- Do the names that we give things impact how we understand them? For instance, what is the impact of the fact that some large numbers are named, such as the googol and the googolplex, while others are represented in scientific form?
- Is all knowledge concerned with identification and use of patterns? Consider Fibonacci numbers and connections with the golden ratio.
- How do mathematicians reconcile the fact that some conclusions seem to conflict with our intuitions? Consider for instance that a finite area can be bounded by an infinite perimeter.
- Is mathematics invented or discovered? For instance, consider the number e or logarithms–did they already exist before man defined them?

**Topics / Units**

Functions

**Core Declarative Knowledge****What should students know?**

- Different forms of equations of lines, gradients, intercepts and parallel and perpendicular lines
- Definitions of equations, formulae, indenties, parameters, solutions and roots
- The concept of a function, domain, range and related graph
- Function notation
- Inverse function notation
- Graphs of functions and they key features including asymptotes
- How to use technology to graph and to solve functions
- The importance of modelling funtions and interpreting their features

**Core Procedural Knowledge****What should students be able to do?**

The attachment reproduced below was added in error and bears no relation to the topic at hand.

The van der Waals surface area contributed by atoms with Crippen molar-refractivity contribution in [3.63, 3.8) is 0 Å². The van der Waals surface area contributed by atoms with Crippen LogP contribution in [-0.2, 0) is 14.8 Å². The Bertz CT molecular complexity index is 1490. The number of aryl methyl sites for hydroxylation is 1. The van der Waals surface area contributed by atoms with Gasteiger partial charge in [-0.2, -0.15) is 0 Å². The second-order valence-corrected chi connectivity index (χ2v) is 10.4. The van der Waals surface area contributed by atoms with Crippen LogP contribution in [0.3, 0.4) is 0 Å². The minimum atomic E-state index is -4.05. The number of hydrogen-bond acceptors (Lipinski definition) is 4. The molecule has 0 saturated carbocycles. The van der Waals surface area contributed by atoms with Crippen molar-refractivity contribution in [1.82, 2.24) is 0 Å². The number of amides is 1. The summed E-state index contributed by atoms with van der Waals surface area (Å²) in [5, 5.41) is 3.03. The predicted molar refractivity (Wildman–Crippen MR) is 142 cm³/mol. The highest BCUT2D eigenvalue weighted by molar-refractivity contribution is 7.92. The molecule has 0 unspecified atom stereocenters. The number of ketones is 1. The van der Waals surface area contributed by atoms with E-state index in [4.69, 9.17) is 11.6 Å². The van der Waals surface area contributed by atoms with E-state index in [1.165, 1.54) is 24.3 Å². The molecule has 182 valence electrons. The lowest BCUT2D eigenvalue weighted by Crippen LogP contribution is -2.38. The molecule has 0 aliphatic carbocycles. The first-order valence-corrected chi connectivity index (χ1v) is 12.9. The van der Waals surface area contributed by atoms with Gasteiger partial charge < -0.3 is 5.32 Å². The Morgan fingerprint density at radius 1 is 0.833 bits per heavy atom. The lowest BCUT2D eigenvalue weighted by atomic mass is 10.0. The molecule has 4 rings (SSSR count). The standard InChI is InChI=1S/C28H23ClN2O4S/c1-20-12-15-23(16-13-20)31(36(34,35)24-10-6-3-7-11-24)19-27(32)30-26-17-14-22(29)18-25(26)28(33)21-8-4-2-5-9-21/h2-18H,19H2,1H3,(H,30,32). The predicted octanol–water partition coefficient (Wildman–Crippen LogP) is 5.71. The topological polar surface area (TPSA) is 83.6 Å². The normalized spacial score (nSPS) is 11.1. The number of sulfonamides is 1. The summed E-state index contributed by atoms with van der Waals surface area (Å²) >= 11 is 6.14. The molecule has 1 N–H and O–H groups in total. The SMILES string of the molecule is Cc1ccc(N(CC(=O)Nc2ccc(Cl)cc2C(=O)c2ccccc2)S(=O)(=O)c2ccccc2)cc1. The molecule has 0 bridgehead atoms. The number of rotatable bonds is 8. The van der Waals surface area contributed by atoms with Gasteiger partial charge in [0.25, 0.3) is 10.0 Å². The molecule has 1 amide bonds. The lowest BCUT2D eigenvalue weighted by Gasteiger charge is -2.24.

- Solve linear equations
- Rearrange formulae
- Find the equation of a straight line and related parallel/perpendicular lines.
- To state the domain and range of a function
- To sketch a function
- To find the inverse of a function and to do so with technology
- To solve using technology systems of equations
- Model linear, linear piecewise, quadratic, cubic, exponential, direct/inverse variate and trigonometric phenomena

**Links to TOK**

- Descartes showed that geometric problems could be solved algebraically and vice versa. What does this tell us about mathematical representation and mathematical knowledge?
- Does studying the graph of a function contain the same level of mathematical rigour as studying the function algebraically? What are the advantages and disadvantages of having different forms and symbolic language in mathematics?
- What role do models play in mathematics? Do they play a different role in mathematics compared to their role in other areas of knowledge?

**Topics / Units**

Geometry & Trigonometry

**Core Declarative Knowledge****What should students know?**

- The coordinate plane
- The Pythagorean Theorem
- The relationships between sine, cosine and tangent
- Know the sine and consine rules
- Know the formulae for volumes of complex 3D shapes
- Know the difference between volume and surface area
- When to apply pythagoras or trigonometry in real life situations